This spring was a time of great transformation in my life. And, OK, I'll admit it, transformation is not always easy. Some days it's about putting one foot in front of the other. Other days it's about savoring the sublime ecstasy of something brand new or unknown.
Music is really important to helping me navigate my internal world. I created this playlist to help me stay grounded and centered, even through change. Devotional music, for me, is not about praying to gods necessarily. Instead, the practice of listening carefully, using my voice, and repeating the mantra with focus becomes a meditation practice. On a deeper level, my experience is that mantra becomes a cleansing practice for my thoughts, replacing the old habitual ones with some freshness.
I'd like to share my experience and understanding of a few of the mantras sung here. (I am by no means a Sanskrit scholar and even scholars disagree on the exact interpretation of a given mantra, so consider the below "one interpretation.")
Om Mani Padme Hum This mantra is said to be the favorite of the Dalai Lama. Literally, it means "the jewel is inside the lotus." When I studied with Suzanne Sterling this year, she shared the interpretation: "you already have what you need inside." The way I live with this one is in knowing that there is something wise, unchanging, and very alive within each of us. In yoga, this is known as atman . This mantra reminds me that I already have this wisdom within me to face what life presents. Often it's a matter of letting go of all the rest of the mental chatter so that this wisdom can be accessed. That's where my practice comes in.
Lokah Samastah Sukhino Bhavantu Such a beautiful mantra. This one means "may all beings be happy and free." One of yoga's greatest tenents is that, though we feel separate from other things, we are actually all connected. The feeling of separation is one thing that leads to suffering. This is a really weighty concept that took a long time for me to get my head around. And often it was harder for me to wish happiness and freedom upon myself, as feelings of unworthiness would sometimes surface. That's why I love this mantra. When I am waiting in line, waiting for my tea to steep, waiting for the bus, I practice maitri (lovingkindness meditation) with this mantra. Each time I sing it, I bring to mind a face of someone I know who might need some extra happiness and freedom. I try to think of as many people as I can. And I wish this same sentiment to myself at the end of the practice. I use the practice and mantra for groups of people, too, such as the people of Boston or the victims of the tornadoes.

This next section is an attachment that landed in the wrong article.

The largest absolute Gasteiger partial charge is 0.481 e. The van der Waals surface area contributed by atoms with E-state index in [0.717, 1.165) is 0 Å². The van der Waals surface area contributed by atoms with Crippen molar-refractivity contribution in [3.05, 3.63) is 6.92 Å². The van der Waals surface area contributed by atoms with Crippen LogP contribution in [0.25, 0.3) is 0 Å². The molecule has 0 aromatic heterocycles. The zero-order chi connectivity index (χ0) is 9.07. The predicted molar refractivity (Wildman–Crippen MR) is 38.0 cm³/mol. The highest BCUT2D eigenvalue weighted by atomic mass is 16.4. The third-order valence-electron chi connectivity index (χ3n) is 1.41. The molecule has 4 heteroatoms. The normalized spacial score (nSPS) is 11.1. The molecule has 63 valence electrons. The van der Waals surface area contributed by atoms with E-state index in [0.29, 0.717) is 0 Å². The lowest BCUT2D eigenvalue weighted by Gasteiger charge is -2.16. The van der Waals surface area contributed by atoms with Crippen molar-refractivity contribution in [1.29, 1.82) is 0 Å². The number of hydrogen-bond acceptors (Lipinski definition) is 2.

Everything to endlessly explore The title of this list has been my mantra for my yoga practice this season. It comes from a wonderful book by Mark Stephens on yoga sequencing. He writes, "In teaching yoga, we are very lucky when advanced students come to our classes. Rather than the acrobatically talented athlete with a flashy practice on display for all to admire or envy, the most seriously advanced yoga student is the one who shows up regularly in his or her practice with an attitude of beginner’s mind. Practicing each day as though it is the first time, the advanced student appreciates that there is always something new to learn when doing yoga. Unattached to the outcome of the practice, he or she is fully present to the experience of doing yoga as a process through which to learn more about oneself while remaining open to changing in conscious ways that bring about greater freedom and happiness in life. Approached in this way, the yoga path is endless; there is no final asana or experience one attains and then says, “I’m done,” or, “Now I’m a yoga master.” Given that there is nothing to master, but rather everything to endlessly explore, there is no such thing as a yoga master. "
I hope you enjoy these songs while you explore in whatever way calls to you: a walk in the park, a pen and a journal, yoga practice, or an evening connecting with friends.